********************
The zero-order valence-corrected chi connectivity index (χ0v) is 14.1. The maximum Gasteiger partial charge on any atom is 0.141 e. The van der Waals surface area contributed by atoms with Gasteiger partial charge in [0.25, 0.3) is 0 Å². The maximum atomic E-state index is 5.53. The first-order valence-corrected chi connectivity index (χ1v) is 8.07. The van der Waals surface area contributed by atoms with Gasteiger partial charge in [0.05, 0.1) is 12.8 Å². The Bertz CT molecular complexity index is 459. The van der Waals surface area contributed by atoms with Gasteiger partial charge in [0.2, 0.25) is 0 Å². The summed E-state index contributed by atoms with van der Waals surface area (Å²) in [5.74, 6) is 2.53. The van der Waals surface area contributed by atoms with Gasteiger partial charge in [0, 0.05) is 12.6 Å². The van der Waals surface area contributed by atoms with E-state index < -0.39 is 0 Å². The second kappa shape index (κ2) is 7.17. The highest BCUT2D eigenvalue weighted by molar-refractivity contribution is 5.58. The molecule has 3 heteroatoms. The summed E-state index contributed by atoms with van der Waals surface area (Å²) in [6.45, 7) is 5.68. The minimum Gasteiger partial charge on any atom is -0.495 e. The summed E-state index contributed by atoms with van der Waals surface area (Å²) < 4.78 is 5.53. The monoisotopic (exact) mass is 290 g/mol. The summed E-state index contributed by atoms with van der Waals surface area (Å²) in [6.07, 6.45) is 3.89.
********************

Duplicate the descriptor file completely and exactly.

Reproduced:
The zero-order valence-corrected chi connectivity index (χ0v) is 14.1. The maximum Gasteiger partial charge on any atom is 0.141 e. The van der Waals surface area contributed by atoms with Gasteiger partial charge in [0.25, 0.3) is 0 Å². The maximum atomic E-state index is 5.53. The first-order valence-corrected chi connectivity index (χ1v) is 8.07. The van der Waals surface area contributed by atoms with Gasteiger partial charge in [0.05, 0.1) is 12.8 Å². The Bertz CT molecular complexity index is 459. The van der Waals surface area contributed by atoms with Gasteiger partial charge in [0.2, 0.25) is 0 Å². The summed E-state index contributed by atoms with van der Waals surface area (Å²) in [5.74, 6) is 2.53. The van der Waals surface area contributed by atoms with Gasteiger partial charge in [0, 0.05) is 12.6 Å². The van der Waals surface area contributed by atoms with E-state index < -0.39 is 0 Å². The second kappa shape index (κ2) is 7.17. The highest BCUT2D eigenvalue weighted by molar-refractivity contribution is 5.58. The molecule has 3 heteroatoms. The summed E-state index contributed by atoms with van der Waals surface area (Å²) in [6.45, 7) is 5.68. The minimum Gasteiger partial charge on any atom is -0.495 e. The summed E-state index contributed by atoms with van der Waals surface area (Å²) < 4.78 is 5.53. The monoisotopic (exact) mass is 290 g/mol. The summed E-state index contributed by atoms with van der Waals surface area (Å²) in [6.07, 6.45) is 3.89.